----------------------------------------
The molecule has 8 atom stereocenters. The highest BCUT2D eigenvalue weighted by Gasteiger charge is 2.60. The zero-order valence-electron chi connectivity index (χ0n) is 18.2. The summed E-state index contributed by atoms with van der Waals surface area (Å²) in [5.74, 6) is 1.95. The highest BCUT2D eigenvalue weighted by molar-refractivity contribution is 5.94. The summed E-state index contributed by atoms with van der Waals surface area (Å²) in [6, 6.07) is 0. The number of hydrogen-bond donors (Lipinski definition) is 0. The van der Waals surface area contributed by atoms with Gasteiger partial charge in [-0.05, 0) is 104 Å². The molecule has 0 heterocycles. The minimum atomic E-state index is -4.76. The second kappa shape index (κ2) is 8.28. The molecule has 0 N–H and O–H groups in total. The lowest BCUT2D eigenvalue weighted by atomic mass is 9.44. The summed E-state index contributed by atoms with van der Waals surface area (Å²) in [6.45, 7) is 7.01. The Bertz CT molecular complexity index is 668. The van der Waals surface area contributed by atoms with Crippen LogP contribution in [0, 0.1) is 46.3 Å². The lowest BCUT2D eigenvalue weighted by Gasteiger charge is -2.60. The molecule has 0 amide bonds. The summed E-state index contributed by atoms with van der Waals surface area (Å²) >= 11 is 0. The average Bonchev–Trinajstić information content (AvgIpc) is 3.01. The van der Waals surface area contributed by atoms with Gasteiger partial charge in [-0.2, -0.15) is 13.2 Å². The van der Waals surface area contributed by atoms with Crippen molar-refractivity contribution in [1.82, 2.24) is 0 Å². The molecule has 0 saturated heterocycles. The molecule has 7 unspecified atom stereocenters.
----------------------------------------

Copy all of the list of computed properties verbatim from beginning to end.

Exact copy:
The molecule has 8 atom stereocenters. The highest BCUT2D eigenvalue weighted by Gasteiger charge is 2.60. The zero-order valence-electron chi connectivity index (χ0n) is 18.2. The summed E-state index contributed by atoms with van der Waals surface area (Å²) in [5.74, 6) is 1.95. The highest BCUT2D eigenvalue weighted by molar-refractivity contribution is 5.94. The summed E-state index contributed by atoms with van der Waals surface area (Å²) in [6, 6.07) is 0. The number of hydrogen-bond donors (Lipinski definition) is 0. The van der Waals surface area contributed by atoms with Gasteiger partial charge in [-0.05, 0) is 104 Å². The molecule has 0 heterocycles. The minimum atomic E-state index is -4.76. The second kappa shape index (κ2) is 8.28. The molecule has 0 N–H and O–H groups in total. The lowest BCUT2D eigenvalue weighted by atomic mass is 9.44. The summed E-state index contributed by atoms with van der Waals surface area (Å²) in [6.45, 7) is 7.01. The Bertz CT molecular complexity index is 668. The van der Waals surface area contributed by atoms with Crippen LogP contribution in [0, 0.1) is 46.3 Å². The lowest BCUT2D eigenvalue weighted by Gasteiger charge is -2.60. The molecule has 0 amide bonds. The summed E-state index contributed by atoms with van der Waals surface area (Å²) >= 11 is 0. The average Bonchev–Trinajstić information content (AvgIpc) is 3.01. The van der Waals surface area contributed by atoms with Gasteiger partial charge in [-0.2, -0.15) is 13.2 Å². The van der Waals surface area contributed by atoms with Crippen molar-refractivity contribution in [1.82, 2.24) is 0 Å². The molecule has 0 saturated heterocycles. The molecule has 7 unspecified atom stereocenters.